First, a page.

Vindication or Nightmare: What to Make of the Astros’ Postseason Success

The Astros are one win away from their fourth consecutive ALCS appearance after beating the A’s, 5–2, in Game 2 of the ALDS.

This Astros team is almost, maybe, just the tiniest bit sympathetic. (I know. I know! But stay with me for a moment.)

Now a win away from the American League Championship Series, they’re one of the first teams ever to make the playoffs with a losing record, which makes them the ideal embodiment of the sort of chaos that this season was supposed to invite and hypothetically creates a potentially intriguing rooting possibility for neutral fans. Their injury-ravaged pitching staff has eight rookies in the bullpen. Beloved baseball lifer Dusty Baker is in his first year as their manager. That’s all a recipe for a team that is, if not loveable, at least not particularly hate-able.

But chances are you don’t feel that way. And justifiably so! They’re still the Astros—you know, the team whose scandal roiled baseball for months this winter, igniting all sorts of discourse on the value of integrity, giving us regular use of phrases like “banging scheme” and “tattoo conspiracy theory.” There is still tension here. (It’s been less than two and a half months since Dodgers pitcher Joe Kelly made his feelings about the team known with a pout and a wild pitch, later saying, “They’re not respectable men to me.”) They’re still the villains—the most obvious such model in baseball in some time—and they know it. Which just makes it more striking how full of contradictions this version of the team is.

Houston is on its way to a fourth consecutive appearance in the ALCS (top dog), yet it is also a team that lost more than it won this season (underdog). They’re the team that won the 2017 World Series—José Altuve, Carlos Correa, George Springer, Alex Bregman—and yet they look completely different from that team. These are not the 2019 Astros, who came within a few outs of a championship, and led baseball in OPS+ and ERA+. These Astros ranked 17 and 14, respectively, in those metrics. But these Astros are now playing somewhat like those Astros, they have yet to lose a playoff game, and if you hate them for cheating their way to the top in 2017… it’s a bit messier now.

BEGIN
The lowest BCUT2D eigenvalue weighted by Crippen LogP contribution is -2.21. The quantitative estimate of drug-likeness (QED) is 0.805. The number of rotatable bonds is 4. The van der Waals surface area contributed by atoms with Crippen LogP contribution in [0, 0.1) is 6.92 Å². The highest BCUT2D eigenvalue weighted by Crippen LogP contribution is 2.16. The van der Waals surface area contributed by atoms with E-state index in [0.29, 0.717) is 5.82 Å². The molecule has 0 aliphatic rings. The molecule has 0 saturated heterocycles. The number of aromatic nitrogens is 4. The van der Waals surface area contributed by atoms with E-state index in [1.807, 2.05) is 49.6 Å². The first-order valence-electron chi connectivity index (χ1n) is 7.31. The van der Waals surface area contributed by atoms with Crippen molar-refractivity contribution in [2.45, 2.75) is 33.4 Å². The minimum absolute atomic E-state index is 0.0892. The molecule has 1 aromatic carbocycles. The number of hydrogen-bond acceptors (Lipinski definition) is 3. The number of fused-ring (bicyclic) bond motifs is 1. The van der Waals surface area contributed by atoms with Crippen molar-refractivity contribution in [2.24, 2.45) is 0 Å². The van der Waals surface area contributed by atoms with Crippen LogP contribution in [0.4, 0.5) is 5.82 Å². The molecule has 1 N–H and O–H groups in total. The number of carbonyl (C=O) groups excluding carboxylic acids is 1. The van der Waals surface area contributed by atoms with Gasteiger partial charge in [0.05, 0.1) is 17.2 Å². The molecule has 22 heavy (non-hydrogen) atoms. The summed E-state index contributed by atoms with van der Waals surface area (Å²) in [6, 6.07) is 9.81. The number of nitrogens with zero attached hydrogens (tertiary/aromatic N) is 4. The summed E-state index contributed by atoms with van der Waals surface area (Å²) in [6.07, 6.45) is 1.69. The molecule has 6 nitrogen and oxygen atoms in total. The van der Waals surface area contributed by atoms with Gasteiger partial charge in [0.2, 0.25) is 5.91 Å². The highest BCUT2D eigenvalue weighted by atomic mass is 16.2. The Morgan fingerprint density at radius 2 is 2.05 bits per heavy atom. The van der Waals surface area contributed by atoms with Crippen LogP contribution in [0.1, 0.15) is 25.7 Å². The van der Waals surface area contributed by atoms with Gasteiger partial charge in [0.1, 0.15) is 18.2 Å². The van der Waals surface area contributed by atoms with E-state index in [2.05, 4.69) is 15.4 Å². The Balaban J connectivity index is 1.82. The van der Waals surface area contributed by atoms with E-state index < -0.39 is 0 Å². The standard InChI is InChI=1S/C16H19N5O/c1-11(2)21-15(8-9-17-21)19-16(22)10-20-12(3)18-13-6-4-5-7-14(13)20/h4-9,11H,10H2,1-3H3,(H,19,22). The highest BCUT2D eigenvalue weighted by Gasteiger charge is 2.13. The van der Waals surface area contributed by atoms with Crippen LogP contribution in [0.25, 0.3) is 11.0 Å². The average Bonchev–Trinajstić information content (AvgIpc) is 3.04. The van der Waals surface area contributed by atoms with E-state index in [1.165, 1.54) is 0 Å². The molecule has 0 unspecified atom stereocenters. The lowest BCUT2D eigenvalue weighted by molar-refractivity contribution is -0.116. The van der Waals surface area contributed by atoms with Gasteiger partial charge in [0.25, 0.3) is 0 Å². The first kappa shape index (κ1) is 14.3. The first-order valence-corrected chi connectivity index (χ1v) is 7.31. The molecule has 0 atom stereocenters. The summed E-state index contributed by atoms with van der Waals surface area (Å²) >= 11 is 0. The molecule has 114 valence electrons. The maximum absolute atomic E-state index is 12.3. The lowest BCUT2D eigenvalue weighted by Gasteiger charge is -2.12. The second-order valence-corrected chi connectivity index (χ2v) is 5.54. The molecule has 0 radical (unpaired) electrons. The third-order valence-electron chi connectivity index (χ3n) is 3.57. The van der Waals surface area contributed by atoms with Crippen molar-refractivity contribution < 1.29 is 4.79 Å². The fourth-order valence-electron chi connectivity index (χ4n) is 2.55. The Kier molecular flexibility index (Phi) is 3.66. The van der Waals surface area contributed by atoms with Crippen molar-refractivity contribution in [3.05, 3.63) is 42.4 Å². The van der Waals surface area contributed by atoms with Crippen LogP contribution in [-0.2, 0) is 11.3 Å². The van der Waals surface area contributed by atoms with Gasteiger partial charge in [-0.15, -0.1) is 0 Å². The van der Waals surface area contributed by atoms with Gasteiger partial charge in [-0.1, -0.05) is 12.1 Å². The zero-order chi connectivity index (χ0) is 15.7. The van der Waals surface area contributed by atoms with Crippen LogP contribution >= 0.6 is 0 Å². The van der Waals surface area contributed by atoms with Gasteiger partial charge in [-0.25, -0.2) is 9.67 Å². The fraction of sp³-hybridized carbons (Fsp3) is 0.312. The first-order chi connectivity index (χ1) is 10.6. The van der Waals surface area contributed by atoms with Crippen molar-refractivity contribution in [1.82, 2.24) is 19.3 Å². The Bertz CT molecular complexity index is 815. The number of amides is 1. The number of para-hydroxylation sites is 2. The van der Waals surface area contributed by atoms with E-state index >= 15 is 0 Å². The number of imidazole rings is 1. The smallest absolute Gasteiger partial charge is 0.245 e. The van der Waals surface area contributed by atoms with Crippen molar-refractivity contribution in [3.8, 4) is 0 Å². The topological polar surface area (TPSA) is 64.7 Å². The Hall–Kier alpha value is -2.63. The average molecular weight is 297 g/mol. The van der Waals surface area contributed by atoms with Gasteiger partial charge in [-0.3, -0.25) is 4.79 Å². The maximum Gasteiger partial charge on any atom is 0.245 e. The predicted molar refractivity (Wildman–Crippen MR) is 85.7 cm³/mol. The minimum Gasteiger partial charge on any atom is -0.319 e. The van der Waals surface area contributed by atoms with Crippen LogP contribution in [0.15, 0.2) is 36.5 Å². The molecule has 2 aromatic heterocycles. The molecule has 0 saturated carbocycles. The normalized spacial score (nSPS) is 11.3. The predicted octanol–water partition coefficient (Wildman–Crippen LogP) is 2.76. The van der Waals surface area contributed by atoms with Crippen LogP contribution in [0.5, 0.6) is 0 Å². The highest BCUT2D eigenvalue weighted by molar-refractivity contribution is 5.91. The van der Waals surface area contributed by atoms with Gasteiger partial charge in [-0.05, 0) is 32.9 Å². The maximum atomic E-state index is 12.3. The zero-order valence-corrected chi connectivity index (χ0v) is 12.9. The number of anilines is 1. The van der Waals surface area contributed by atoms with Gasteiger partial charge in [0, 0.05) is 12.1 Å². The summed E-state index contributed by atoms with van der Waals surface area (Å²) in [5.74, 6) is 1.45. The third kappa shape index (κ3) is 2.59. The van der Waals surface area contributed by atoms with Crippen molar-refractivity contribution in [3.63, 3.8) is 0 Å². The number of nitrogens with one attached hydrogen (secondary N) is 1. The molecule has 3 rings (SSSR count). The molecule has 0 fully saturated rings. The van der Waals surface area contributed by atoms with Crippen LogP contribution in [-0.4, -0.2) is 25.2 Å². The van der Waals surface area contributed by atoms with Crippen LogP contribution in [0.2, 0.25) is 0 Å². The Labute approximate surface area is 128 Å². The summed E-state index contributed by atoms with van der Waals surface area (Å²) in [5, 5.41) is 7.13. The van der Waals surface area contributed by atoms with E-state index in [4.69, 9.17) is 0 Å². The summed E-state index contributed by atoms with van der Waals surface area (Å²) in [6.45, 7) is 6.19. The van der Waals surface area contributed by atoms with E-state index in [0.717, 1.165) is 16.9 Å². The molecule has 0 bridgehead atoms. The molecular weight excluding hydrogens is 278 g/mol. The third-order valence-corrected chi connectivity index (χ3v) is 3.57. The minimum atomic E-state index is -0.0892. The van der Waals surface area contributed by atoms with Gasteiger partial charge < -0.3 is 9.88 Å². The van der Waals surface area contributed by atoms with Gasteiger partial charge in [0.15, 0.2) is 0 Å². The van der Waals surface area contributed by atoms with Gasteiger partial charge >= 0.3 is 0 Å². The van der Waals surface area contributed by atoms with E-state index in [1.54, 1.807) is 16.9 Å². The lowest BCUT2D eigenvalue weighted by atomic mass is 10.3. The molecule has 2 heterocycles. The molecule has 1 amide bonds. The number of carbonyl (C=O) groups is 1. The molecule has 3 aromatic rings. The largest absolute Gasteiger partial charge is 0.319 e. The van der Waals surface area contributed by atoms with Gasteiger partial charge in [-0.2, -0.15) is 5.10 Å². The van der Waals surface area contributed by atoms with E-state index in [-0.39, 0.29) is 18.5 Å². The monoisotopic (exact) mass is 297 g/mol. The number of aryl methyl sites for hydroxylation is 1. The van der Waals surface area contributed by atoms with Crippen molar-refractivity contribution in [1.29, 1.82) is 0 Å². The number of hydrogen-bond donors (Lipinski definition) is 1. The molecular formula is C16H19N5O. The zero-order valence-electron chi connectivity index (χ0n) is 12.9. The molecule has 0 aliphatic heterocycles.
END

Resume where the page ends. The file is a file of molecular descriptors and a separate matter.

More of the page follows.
This dynamic was on display in Tuesday’s Game 2 victory over the A’s. The hero was George Springer, with two home runs, reacquiring his title as Playoff George. But much of the rest of the action came from other sources. Three of the four non-Springer hits came from Michael Brantley (signed before last season), Kyle Tucker (a rookie), and Martín Maldonado (acquired last summer). None of the game’s three pitchers played for the Astros in 2017.

This is how you get a quote like this one, from Lance McCullers, Jr. after Game 1: “We have a good team. We may not have the big names, big bank accounts, but we got guys with balls. We got a good team.” This, on its face, is patently untrue—Altuve! Correa! Bregman! But it’s not clear if he was referring to the team as a whole or the pitching staff, specifically, and when you look at this group sans Zack Greinke, McCullers certainly didn’t do himself any favors with the framework here, but in a vacuum, the statement isn’t wrong. This staff objectively is loaded with nobodies. (Again—eight rookies in the ‘pen.) That doesn’t erase the villain narrative. But it sure does muddle it.

None of this is to suggest that it is irrational to dislike the Astros. For one thing, dislike in sports is often irrational by design, which is a feature. That’s partially because the dislike is so often institutional rather than individual: A Red Sox fan does not hate the Yankees as a roster of 25 men and attendant staff, but as a general concept, with individual hate perhaps spiking and dissipating as necessary. The dislike is built to accommodate the fact that the individuals are so frequently switched out. It’s built to survive as the roster turns over. It’s built to be inherited.

But the Astros dislike does not fit in this mold in the same way as, say, the dislike found in a typical rivalry. This dislike is specific, which makes it individual, which makes it far more rational. It is dislike that stems from particular actions—dislike as driven by a sense of justice, as a form of recourse, as a principle.

“The role of villain was given to us,” Baker told reporters before Game 1 of the ALDS. “It’s not something we took on, even though some of it was probably merited, or most of it was merited.”

The role is theirs indeed—even for those, like Baker, who weren’t around to build it. Now it’s just a question of how far they can take it.


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